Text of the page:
to obstruct media personnel in the conduct of their work and to restrict media
Article 19 of the Universal Declaration of Human Rights states that “Everyone has the right to freedom of opinion
and expression; the right includes freedom to hold opinions without
interference and to seek, receive and impart information and ideas through any
media regardless of frontiers. This sentiment is reiterated in the International Covenant on Civil and Political
Rights. By the virtue of the Hong Kong’s Basic
Law , the ICCPR is recognised under section 39 . The Government of Hong Kong
has a legal obligation therefore to honour its commitment to apply the ICCPR’s principles.
The IFJ urges the Chief Executive of Hong Kong to address growing
concerns about restrictions on media freedoms in Hong Kong.
We request that you instruct all senior government officials to fully recognise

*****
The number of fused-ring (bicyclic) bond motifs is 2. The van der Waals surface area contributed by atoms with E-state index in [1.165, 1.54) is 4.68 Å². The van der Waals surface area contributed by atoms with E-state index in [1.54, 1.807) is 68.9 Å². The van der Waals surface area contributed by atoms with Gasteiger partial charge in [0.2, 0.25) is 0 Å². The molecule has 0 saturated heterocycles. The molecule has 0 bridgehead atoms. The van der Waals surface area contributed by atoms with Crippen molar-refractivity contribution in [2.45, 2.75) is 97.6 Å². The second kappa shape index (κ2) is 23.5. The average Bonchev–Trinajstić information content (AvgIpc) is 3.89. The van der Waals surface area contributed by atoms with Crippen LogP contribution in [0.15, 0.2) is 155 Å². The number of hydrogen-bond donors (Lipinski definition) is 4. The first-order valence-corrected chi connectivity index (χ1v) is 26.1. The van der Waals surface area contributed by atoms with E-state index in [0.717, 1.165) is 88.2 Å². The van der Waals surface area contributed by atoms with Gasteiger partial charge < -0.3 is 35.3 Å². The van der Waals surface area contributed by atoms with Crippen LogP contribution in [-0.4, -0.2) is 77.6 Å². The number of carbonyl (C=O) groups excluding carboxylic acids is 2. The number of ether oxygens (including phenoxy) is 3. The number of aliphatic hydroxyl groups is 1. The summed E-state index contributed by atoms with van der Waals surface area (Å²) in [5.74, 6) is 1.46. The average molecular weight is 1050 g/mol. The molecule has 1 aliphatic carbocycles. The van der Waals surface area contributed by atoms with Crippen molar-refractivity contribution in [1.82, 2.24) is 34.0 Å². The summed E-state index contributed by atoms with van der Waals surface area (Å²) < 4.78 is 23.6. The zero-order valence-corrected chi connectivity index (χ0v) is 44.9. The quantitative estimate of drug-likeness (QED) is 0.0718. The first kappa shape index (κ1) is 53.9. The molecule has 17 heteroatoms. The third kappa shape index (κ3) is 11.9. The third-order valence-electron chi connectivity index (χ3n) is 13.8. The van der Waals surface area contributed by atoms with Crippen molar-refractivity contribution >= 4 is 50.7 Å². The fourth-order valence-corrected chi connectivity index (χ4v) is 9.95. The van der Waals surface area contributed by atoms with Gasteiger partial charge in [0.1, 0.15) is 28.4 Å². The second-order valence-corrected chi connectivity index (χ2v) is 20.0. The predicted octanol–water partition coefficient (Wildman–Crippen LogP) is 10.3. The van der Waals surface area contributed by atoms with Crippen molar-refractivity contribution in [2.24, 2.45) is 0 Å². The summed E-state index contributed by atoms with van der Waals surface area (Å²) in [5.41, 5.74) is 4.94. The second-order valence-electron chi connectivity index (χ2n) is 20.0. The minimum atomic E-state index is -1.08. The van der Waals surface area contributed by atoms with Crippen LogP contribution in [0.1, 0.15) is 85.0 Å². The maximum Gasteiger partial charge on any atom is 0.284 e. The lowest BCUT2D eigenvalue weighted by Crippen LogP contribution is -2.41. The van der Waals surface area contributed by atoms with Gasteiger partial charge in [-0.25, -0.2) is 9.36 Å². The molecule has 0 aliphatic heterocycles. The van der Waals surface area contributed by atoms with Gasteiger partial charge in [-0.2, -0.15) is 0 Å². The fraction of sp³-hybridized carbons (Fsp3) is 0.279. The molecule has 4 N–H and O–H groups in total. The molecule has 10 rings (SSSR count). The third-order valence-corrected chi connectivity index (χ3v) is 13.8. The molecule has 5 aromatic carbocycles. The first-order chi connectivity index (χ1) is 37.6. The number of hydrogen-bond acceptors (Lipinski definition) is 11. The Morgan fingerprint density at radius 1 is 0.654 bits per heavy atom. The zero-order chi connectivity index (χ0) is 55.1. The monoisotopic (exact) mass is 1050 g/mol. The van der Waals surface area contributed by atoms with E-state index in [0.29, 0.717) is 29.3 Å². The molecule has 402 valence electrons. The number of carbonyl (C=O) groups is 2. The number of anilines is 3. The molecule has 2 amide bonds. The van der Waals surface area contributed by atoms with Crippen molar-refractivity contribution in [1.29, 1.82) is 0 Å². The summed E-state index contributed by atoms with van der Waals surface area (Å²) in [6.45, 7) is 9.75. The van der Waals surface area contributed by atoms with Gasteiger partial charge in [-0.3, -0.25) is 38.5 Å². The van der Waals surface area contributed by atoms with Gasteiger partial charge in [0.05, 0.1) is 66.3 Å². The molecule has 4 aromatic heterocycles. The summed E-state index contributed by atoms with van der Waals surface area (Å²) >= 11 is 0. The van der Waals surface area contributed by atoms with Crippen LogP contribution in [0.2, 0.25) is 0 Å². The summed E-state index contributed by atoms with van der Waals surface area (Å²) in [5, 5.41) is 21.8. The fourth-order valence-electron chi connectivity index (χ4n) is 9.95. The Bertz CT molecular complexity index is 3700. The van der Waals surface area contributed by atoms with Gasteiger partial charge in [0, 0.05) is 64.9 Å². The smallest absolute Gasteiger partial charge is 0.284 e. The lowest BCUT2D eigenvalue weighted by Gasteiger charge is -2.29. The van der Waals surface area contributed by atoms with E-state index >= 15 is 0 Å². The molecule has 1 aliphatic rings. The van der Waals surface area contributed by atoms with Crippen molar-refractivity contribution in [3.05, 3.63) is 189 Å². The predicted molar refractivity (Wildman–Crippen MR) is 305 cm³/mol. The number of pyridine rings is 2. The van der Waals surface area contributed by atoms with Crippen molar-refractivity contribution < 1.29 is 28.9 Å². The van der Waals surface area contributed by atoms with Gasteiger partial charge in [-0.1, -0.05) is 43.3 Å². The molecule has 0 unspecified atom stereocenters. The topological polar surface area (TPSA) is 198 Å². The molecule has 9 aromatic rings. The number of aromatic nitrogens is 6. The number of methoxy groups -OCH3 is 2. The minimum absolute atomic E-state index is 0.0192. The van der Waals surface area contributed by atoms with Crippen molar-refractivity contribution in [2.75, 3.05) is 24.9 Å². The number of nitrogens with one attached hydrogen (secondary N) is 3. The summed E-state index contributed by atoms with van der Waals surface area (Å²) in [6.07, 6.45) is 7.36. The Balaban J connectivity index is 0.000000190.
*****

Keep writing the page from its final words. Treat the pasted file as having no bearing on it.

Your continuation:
and implement the rights to press freedom enshrined in the Basic Law.
We further urge Chief Secretary Henry Tang to meet with our affiliate,
the HKJA, and an IFJ representative in order to discuss our concerns.
Furthermore, we urge the legislators of the Security Panel of the Hong
Kong Legislative Council to carefully examine the issues of police power in a meeting
planned for August 29, to discuss the conduct of police in Hong
Kong during Li’s visit.
We fully support the HKJA‘s calls for Hong Kong Police
Commissioner Andy Tsang to offer an apology to media who organised a protest in response to police tactics on
August 20. The IFJ endorses the demands of the group of more than 300
journalists, including students and citizen , who organised the protest.
IFJ General Secretary
August 29, 2011
Henry Tang Ying-Yen
Chief Secretary of HKSAR
Ambrose Lee Siu-Kwong
Secretary for Security of HKSAR
Security Panel :
James To Kun-sun
Albert Ho Chun-yan
Dr. Margaret NG
Dr Philip Wong Yu-Hong
Emily Lau Wai-Hing
Timothy Fok Tsun-Ting
Abraham Shek Lai-Him
Audrey Eu Yuet-Mee
Andrew Leung Kwan-Yuen
Cyd Ho Sau-Lan
Dr. Lam Tai-Fai
Dr. Pan Pey-Chyou
Paul Tse Wai-Chun
For further information contact IFJ
Asia-Pacific on +612 9333 0919
represents more than 600,000 journalists in 131 countries